I’m sure someone wiser, prettier, and kinder to children than I am has already discussed this, but it struck me the other day whilst working on the NaNoWriMo novel (sometimes affectionately, sometimes disparagingly known as “No. 2”) that I didn’t know whether my plot was proportionately pleasing, so to speak. Is what’s happening, happening at the right time, or is it veering drunkenly between rambling brain seepage and frantic plot explosions?
The answer is, yes, of course it is. But speed-writing 50,000 words in one month is no time to get clever. I don’t see how a book written that quickly can aspire to be anything other than a linear (-ish), traditional story with a beginning, a middle and an end. But where does the middle start and finish?
A play is much clearer. In a traditional play, there are usually 3 acts. The 1st act introduces characters and sets up the plot. The 2nd act is where stuff actually happens and misunderstandings occur, usually culminating in a terrible or hilarious event (unless it’s a wedding, in which case, it usually happens at the end). Then the audience goes and has a gin and tonic to get over the shock, coming back for the 3rd act, when either everyone is enlightened, or everyone dies. Film structure isn’t much different (unless it’s one of those films, in which case don’t panic, because nothing has to happen at all).
A book, it seems to me, has more than 3 acts, but in a traditional story, something huge still has to happen either just left or right of the middle, spurring on everything after it. Here, have a goo at this table:
Let’s say a book is 50,000 words (because that’s the NaNoWriMo target, and it’s waaaaay too early in the week to be arsing around with percentages on the standard 80K or 90K). And let’s say we’re writing the next big thing – Irish Farmer Erotica. (And Ew. No, it’s not what you’re thinking.)
- The first 10,000 words, or 20%, is introduction and plot set-up i.e. the germs of the ideas, where we introduce Packie, our hero, and his obsession with tractors which will ultimately threaten to destroy Packie’s budding romance with his Mammy’s hairdresser.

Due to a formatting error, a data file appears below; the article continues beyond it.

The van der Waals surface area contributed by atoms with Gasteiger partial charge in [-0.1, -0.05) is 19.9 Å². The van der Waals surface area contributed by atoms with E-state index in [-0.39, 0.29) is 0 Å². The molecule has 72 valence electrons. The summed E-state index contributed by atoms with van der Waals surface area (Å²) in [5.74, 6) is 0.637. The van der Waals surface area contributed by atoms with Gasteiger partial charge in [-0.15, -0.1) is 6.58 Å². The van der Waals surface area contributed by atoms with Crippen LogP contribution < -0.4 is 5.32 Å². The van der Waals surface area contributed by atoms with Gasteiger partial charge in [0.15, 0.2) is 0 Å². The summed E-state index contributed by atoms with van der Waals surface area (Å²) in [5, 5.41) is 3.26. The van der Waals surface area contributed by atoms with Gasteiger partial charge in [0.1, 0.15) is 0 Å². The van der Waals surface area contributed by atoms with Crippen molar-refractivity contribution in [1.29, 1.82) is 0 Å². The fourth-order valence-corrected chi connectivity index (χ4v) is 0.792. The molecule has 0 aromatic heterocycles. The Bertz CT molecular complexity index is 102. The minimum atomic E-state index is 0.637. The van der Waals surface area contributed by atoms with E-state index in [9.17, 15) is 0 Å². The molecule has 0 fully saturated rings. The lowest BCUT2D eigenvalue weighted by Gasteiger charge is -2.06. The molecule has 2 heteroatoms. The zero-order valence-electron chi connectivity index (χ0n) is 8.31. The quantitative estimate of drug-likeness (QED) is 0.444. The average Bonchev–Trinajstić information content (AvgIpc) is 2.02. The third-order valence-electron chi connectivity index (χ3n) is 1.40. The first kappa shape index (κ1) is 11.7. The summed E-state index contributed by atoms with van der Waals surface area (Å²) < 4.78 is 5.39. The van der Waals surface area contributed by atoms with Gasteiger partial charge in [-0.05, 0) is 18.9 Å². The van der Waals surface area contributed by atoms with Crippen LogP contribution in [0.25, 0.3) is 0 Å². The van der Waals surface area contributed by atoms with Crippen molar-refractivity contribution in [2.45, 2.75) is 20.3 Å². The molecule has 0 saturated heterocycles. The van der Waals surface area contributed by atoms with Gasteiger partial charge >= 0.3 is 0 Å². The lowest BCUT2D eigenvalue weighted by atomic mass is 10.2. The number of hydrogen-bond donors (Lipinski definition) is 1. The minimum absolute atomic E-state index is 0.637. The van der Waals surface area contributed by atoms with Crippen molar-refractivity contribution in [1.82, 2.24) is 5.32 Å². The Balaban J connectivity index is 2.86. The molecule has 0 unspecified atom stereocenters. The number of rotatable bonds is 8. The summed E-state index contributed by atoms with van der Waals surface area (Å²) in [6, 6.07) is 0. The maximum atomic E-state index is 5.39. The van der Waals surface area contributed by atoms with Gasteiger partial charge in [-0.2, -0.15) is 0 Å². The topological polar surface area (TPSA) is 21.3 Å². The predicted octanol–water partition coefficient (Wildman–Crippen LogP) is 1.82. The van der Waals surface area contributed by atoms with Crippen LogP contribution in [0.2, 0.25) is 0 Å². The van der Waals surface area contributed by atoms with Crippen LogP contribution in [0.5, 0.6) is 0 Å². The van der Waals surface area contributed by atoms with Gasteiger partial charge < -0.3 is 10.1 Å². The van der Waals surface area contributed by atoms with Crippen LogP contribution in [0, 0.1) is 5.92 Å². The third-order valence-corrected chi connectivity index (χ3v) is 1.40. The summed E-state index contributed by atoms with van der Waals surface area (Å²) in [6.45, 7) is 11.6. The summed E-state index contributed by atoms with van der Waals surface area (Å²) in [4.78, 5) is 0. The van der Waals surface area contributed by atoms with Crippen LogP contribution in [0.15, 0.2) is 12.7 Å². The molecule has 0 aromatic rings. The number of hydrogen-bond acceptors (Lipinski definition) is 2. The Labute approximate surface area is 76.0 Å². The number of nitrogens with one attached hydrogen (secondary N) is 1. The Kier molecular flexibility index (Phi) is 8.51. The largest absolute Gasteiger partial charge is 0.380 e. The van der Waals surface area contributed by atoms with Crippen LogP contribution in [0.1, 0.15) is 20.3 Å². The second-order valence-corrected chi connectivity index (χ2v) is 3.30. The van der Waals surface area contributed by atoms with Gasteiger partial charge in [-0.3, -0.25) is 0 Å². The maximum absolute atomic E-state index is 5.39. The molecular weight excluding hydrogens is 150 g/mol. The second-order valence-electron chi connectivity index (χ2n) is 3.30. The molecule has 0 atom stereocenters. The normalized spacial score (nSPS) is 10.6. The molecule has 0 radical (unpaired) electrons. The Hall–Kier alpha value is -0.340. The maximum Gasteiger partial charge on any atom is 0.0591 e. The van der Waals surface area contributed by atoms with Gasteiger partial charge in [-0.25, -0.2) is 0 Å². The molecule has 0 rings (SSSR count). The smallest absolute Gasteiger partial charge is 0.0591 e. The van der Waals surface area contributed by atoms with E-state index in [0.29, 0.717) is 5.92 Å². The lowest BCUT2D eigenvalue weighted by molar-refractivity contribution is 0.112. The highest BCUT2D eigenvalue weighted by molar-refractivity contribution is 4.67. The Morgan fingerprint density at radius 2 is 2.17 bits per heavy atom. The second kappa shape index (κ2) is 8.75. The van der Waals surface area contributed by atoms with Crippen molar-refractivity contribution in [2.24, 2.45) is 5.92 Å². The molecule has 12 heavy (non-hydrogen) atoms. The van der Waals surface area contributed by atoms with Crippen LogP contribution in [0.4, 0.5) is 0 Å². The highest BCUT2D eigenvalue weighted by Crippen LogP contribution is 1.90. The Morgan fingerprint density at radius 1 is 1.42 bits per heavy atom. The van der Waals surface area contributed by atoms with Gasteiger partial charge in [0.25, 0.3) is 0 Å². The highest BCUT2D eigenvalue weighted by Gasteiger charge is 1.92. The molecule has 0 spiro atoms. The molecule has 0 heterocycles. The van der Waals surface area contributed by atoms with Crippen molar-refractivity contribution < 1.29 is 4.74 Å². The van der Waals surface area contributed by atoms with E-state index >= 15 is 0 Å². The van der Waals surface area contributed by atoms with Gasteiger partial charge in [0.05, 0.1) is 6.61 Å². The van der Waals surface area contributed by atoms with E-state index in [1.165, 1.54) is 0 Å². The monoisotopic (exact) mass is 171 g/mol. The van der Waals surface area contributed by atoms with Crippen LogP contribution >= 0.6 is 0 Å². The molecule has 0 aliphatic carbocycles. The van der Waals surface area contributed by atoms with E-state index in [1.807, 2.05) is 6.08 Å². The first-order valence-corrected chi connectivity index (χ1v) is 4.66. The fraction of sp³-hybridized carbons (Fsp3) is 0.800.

- The next 20% is for the expansion of further supporting characters, the obstacles to be faced, and clues of what’s to come, e.g. the odd behaviour of Packie’s cattle herd, signifying the imminent collapse of the tractor market.
- The next 20% is for great woe, calamity, love, hate, or chinese whispers, resulting in torment and confusion which must be overcome in order for the book to fully earn its ending. So the market collapses and the value of Packie’s tractor plumments, causing him to question his solvency, priorities, future, and the existence of humankind.
- Between 30,000 and 40,000 words should be reserved for the deepening of the crisis. Perhaps here, Packie’s now-worthless tractor dies completely, leading him to the inevitable denouement where…
- …in the last 20% of the book, we answer all the questions we posed earlier. So in the closing chapters, Packie realises that even bright and shiny tractors can’t hold a candle to the love of a good hairdresser, in the grand scheme of things. He goes out manfully to win back said hairdresser with honeyed words, only mildly lagging behind our nation’s greatest poets in literary foreplay. There is a scene in a hayshed at dawn. (Go Packie!)
Of course the sticking point is that, when having loads of fun plan-doodling on the back of an envelope for a story I will never write, it’s easy to plot based on percentages. In the real (as in, the author’s imaginary) world, stories aren’t contained in such strict cages. Particularly not in the first draft. My NaNoWriMo experiment is currently all 60-80% and no trousers. But that’s another story.
What about your plots? Are your big events at the start, middle or end of your book? Do you find you structure them traditionally, or not at all? Does it happen anyway, whether you plan it or not?